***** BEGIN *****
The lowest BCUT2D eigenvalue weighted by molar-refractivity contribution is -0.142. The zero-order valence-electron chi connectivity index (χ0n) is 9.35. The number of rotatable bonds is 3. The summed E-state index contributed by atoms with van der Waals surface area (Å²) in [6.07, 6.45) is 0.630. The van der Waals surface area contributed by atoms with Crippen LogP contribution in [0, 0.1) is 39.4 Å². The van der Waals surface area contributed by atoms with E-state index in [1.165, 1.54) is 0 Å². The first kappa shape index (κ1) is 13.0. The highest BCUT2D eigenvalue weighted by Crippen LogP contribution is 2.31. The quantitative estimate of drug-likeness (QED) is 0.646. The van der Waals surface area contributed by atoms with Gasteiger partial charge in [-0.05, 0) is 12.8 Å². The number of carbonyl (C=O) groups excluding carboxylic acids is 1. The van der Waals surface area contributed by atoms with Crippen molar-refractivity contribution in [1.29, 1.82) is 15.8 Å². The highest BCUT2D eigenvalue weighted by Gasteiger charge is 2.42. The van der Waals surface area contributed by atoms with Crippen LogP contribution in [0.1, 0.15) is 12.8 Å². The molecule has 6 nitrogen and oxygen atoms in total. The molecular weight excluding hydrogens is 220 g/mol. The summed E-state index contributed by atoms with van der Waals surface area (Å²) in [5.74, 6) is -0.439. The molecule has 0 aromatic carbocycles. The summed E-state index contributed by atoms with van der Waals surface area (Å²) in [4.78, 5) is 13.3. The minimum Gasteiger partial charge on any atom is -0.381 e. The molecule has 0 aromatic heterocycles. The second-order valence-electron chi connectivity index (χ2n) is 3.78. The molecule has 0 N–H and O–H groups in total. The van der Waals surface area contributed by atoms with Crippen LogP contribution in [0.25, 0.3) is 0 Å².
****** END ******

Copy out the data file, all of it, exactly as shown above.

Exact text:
The lowest BCUT2D eigenvalue weighted by molar-refractivity contribution is -0.142. The zero-order valence-electron chi connectivity index (χ0n) is 9.35. The number of rotatable bonds is 3. The summed E-state index contributed by atoms with van der Waals surface area (Å²) in [6.07, 6.45) is 0.630. The van der Waals surface area contributed by atoms with Crippen LogP contribution in [0, 0.1) is 39.4 Å². The van der Waals surface area contributed by atoms with E-state index in [1.165, 1.54) is 0 Å². The first kappa shape index (κ1) is 13.0. The highest BCUT2D eigenvalue weighted by Crippen LogP contribution is 2.31. The quantitative estimate of drug-likeness (QED) is 0.646. The van der Waals surface area contributed by atoms with Gasteiger partial charge in [-0.05, 0) is 12.8 Å². The number of carbonyl (C=O) groups excluding carboxylic acids is 1. The van der Waals surface area contributed by atoms with Crippen molar-refractivity contribution in [1.29, 1.82) is 15.8 Å². The highest BCUT2D eigenvalue weighted by Gasteiger charge is 2.42. The van der Waals surface area contributed by atoms with Crippen LogP contribution in [0.1, 0.15) is 12.8 Å². The molecule has 6 nitrogen and oxygen atoms in total. The molecular weight excluding hydrogens is 220 g/mol. The summed E-state index contributed by atoms with van der Waals surface area (Å²) in [5.74, 6) is -0.439. The molecule has 0 aromatic carbocycles. The summed E-state index contributed by atoms with van der Waals surface area (Å²) in [4.78, 5) is 13.3. The minimum Gasteiger partial charge on any atom is -0.381 e. The molecule has 0 aromatic heterocycles. The second-order valence-electron chi connectivity index (χ2n) is 3.78. The molecule has 0 N–H and O–H groups in total. The van der Waals surface area contributed by atoms with Crippen LogP contribution in [0.25, 0.3) is 0 Å².